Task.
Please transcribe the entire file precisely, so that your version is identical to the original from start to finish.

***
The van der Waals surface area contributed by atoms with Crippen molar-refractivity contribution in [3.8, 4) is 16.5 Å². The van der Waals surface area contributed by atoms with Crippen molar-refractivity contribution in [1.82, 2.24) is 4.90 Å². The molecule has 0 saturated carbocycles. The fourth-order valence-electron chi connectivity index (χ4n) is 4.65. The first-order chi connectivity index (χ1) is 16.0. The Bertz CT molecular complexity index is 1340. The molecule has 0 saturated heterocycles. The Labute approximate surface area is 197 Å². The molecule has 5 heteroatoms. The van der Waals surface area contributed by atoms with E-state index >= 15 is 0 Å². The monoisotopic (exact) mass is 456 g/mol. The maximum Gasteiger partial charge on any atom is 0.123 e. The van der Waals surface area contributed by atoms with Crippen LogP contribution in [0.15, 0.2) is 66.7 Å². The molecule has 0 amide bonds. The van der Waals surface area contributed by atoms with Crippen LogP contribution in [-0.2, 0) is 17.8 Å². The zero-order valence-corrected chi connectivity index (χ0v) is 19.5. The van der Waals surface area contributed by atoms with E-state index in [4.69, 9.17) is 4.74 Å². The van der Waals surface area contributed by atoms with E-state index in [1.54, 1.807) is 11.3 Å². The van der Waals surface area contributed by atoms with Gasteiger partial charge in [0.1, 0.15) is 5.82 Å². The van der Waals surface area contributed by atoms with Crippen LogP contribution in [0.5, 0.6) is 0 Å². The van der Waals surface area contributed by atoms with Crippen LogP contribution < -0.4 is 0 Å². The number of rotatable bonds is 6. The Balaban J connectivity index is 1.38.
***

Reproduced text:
The van der Waals surface area contributed by atoms with Crippen molar-refractivity contribution in [3.8, 4) is 16.5 Å². The van der Waals surface area contributed by atoms with Crippen molar-refractivity contribution in [1.82, 2.24) is 4.90 Å². The molecule has 0 saturated carbocycles. The fourth-order valence-electron chi connectivity index (χ4n) is 4.65. The first-order chi connectivity index (χ1) is 16.0. The Bertz CT molecular complexity index is 1340. The molecule has 0 saturated heterocycles. The Labute approximate surface area is 197 Å². The molecule has 5 heteroatoms. The van der Waals surface area contributed by atoms with E-state index >= 15 is 0 Å². The monoisotopic (exact) mass is 456 g/mol. The maximum Gasteiger partial charge on any atom is 0.123 e. The van der Waals surface area contributed by atoms with Crippen LogP contribution in [0.15, 0.2) is 66.7 Å². The molecule has 0 amide bonds. The van der Waals surface area contributed by atoms with Crippen LogP contribution in [-0.2, 0) is 17.8 Å². The zero-order valence-corrected chi connectivity index (χ0v) is 19.5. The van der Waals surface area contributed by atoms with E-state index in [4.69, 9.17) is 4.74 Å². The van der Waals surface area contributed by atoms with E-state index in [1.54, 1.807) is 11.3 Å². The van der Waals surface area contributed by atoms with Gasteiger partial charge in [0.1, 0.15) is 5.82 Å². The van der Waals surface area contributed by atoms with Crippen LogP contribution in [0.5, 0.6) is 0 Å². The van der Waals surface area contributed by atoms with Crippen LogP contribution < -0.4 is 0 Å². The number of rotatable bonds is 6. The Balaban J connectivity index is 1.38.